’54, B.A. Speech, internationally known ABC-TV sports commentator; was honored in 1978. Often called “Mr. College Football,” he is the only individual ever chosen National Sportscaster of the Year five times. He also was the first sports announcer to receive the Amos Alonzo Stagg Award from the American Football Coaches Association. While helping lead the campaign for WSU’s new alumni center in 1986, he gave the facility its popular nickname, “a place to come home to.” In 1994, he was inducted into the American Sportscasters Association Hall of Fame, and the next year won an Emmy as television’s best play-by-play commentator.
Orville A. Vogel
’39, Ph.D. Agronomy, a gifted wheat breeder whose findings sparked the world’s “Green Revolution” and aided Washington farmers, was honored in 1977. He led the research team that produced the first commercially successful semi-dwarf wheats, including Gaines and Nugaines, and was known for his inventions of scientific research equipment. He received the National Medal of Science, presented by President Ford in l975, as well as the State of Washington Medal of Merit in 1987. Named as well to Washington’s Hall of Honor, he is now deceased.
Matsuyo Omori Yamamoto
’37, B.A. Home Economics, a distinguished home economist in Japan, was honored in 1967. She pioneered home economics extension work in that country, serving as the first chief of the Rural Home-living Improvement Section of Japan’s Agricultural Extension. The program she established eventually benefited rural women and families in more than a dozen Asian countries. She is also former chief, Education and Training Section, Home Economics Branch, Food and Agriculture Organization, or FAO, of the United Nations in Rome. She is deceased.
’16, B.S. Agriculture, one of the world’s foremost radiation biologists and geneticists, was honored in 1966. A long-time professor of botany at Harvard University, Sax was a Fellow of the National Academy of Sciences. He made important contributions to knowledge of the evolution of wheat early in his career, pioneered research on radiation damage to cells, and also was an authority on world population problems. Born in Spokane and raised in Colfax, Washington, he is now deceased.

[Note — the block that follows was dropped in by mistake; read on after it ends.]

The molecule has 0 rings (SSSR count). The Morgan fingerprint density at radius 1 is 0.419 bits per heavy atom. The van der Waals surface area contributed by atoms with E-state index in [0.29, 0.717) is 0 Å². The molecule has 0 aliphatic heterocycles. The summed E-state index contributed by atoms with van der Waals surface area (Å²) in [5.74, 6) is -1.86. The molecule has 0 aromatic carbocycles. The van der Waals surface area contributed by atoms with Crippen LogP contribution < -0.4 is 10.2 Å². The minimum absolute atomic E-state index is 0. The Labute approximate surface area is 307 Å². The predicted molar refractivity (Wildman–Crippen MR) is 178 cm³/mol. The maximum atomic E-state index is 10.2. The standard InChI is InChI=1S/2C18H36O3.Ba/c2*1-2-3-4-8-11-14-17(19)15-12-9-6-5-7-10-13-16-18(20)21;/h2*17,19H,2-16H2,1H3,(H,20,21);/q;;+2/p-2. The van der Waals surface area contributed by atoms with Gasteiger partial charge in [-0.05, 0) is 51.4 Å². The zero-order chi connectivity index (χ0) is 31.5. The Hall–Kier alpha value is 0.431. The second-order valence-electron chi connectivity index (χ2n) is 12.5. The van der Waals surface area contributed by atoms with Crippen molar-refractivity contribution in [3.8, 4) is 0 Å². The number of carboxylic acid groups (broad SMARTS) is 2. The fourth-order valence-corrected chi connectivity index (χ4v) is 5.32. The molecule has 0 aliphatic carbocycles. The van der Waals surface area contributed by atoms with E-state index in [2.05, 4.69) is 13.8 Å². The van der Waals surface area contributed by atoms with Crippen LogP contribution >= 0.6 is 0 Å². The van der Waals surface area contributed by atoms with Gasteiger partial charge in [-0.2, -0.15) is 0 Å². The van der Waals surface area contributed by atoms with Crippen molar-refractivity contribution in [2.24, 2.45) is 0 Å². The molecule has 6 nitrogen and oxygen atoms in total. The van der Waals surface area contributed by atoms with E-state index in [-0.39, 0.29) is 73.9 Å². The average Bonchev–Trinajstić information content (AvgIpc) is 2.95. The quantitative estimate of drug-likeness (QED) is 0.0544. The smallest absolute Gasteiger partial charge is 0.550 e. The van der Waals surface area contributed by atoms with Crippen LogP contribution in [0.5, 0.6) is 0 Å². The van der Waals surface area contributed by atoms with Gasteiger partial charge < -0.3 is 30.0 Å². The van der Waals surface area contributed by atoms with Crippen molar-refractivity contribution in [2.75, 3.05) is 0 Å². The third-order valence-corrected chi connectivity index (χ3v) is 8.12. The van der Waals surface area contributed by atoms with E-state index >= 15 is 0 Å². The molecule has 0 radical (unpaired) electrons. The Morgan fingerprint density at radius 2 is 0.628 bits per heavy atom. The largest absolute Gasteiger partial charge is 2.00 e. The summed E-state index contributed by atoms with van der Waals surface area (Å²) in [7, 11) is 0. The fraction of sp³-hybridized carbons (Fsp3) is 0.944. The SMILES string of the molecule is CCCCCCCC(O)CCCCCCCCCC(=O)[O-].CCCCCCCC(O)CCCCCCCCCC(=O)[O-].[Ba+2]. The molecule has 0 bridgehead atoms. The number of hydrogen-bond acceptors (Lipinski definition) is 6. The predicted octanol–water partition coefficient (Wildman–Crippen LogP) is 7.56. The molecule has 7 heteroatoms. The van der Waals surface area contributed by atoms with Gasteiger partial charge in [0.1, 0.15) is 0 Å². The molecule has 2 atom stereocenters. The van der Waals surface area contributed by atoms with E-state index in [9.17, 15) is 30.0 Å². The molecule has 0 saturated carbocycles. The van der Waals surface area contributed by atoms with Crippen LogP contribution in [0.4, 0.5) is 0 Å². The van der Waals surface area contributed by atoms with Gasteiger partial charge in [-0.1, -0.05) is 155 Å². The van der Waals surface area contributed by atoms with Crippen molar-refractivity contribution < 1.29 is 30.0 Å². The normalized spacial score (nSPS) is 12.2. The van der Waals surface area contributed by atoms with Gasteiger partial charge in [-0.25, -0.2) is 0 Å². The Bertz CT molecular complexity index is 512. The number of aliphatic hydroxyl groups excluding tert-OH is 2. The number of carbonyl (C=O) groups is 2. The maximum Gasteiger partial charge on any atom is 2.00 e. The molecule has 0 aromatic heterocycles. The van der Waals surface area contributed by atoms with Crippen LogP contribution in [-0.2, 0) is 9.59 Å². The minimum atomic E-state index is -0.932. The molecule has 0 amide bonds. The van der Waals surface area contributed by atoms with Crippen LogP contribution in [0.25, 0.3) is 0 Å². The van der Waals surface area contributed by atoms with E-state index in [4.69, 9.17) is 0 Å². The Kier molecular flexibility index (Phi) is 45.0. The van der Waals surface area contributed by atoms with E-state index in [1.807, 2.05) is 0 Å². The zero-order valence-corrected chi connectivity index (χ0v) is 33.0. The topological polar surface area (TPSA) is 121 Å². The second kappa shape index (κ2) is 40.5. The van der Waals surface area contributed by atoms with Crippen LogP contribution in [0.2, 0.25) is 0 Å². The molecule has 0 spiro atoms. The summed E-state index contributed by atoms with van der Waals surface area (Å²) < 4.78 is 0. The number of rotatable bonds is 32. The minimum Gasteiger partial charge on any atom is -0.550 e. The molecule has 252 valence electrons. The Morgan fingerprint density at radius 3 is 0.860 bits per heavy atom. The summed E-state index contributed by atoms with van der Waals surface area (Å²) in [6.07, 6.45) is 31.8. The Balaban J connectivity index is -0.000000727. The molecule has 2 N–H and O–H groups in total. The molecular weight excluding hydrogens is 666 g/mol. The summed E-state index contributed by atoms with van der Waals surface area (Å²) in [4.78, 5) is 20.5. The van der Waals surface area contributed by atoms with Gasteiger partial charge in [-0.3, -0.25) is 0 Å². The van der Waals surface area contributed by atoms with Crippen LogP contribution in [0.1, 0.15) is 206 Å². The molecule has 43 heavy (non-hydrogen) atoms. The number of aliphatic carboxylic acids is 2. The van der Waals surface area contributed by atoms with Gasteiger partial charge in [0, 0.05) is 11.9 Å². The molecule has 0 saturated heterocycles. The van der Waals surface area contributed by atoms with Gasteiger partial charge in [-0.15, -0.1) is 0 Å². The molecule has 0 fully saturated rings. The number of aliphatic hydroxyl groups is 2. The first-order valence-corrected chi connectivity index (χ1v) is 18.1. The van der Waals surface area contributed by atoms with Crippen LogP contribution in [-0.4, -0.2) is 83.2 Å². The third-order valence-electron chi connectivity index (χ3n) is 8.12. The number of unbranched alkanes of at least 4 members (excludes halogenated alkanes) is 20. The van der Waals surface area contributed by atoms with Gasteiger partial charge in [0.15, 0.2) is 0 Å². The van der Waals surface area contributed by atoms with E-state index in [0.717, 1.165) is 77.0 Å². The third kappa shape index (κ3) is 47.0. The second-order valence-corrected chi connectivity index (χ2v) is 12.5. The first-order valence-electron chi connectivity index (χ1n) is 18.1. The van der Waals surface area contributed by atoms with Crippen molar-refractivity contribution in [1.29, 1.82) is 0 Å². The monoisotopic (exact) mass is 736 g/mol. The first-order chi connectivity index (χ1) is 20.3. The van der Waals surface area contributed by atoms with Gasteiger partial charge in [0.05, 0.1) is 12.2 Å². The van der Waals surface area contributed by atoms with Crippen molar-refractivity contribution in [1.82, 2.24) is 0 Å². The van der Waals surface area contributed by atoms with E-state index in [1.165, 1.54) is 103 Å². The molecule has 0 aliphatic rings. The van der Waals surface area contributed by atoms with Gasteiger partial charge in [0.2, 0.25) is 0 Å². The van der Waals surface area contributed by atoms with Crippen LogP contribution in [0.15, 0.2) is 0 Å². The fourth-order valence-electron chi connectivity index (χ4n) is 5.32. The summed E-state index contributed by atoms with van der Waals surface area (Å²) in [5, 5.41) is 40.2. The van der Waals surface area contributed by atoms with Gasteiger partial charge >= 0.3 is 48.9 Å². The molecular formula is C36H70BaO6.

’29 B.A. & ’33 M.A., Economics, a distinguished economist and educator, was honored in 1965. He served as chancellor of Claremont University, as well as president of the University of Iowa, Grinnell College and the American Association of Higher Education. He researched and wrote extensively on the economics of higher education, and was appointed by President Lyndon Johnson to chair his National Commission on Technology, Automation and Economic Progress. A native of Spokane, he is now deceased.
Charles Glen King
‘18, B.S. Chemistry, recognized as the first to isolate pure crystals of Vitamin C, was honored in 1964. A leading authority on nutrition, he also identified Vitamin C as the anti-scurvy substance in citrus fruit. A professor at the University of Pittsburgh and Columbia University, he also served as executive director and president of National Nutrition Foundation. Born in Entiat, King is now deceased.
John C. Folger
’14 B.S. & ’17 M.S., Horticulture, U.S. Ambassador to Belgium, 1957-59, was honored in 1963. He headed a prominent Washington, D.C., investment firm, was a member of the Board of Governors of the New York Stock Exchange and president of the Investment Bankers Association of America, and chaired the GOP National Finance Committee. Born in Sheldon, Iowa and raised in Pullman where his family were long-time residents, Folger is now deceased.
Edward R. Murrow
’30, B.A. Speech, considered one of the top news analysts and reporters in the history of broadcasting, was honored in 1963. Famous for his “This is London” radio broadcasts during World War II, Murrow also was television’s first “news personality” with programs such as “See It Now” and “Person to Person.” Recognized for setting professional standards for broadcast journalists during his years at CBS, he was named one of “100 Washingtonians who’ve changed the world” during the state’s centennial. Murrow also served as director of the U.S. Information Agency, 1961-65. Raised in Blanchard, Washington, he is now deceased.
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Henry T. Heald
’23, B.S. Civil Engineering, a distinguished educator, was honored in 1962. He is credited with transforming the Ford Foundation, while its president, into one of the greatest philanthropic institutions in the world. He also served as president of New York University, Illinois Institute of Technology and the American Society for Engineering Education, and as chairman of the American Council on Education. Among his honors were the Hoover Medal and the Navy Award for Distinguished Civilian Service. Son of Frederick D. Heald, a distinguished WSU plant pathologist and professor, he grew up in Pullman. He is now deceased.
’33 B.S. Chemistry, ’35 M.S. Physics, known as the father of atomic submarine for his designs of a first workable nuclear sub, was honored in 1962. A long-time editor of Science Magazine, he also was director of the Geophysical Laboratory, Carnegie Institution, Washington, D.C., and later was the Institution’s president. Among his many honors is the 1992 Public Welfare Medal, the highest honor from the National Academy of Science, of which he is a member. A native of Tacoma, he was named one of “100 Washingtonians who’ve changed the world” during the state’s centennial. He is now deceased.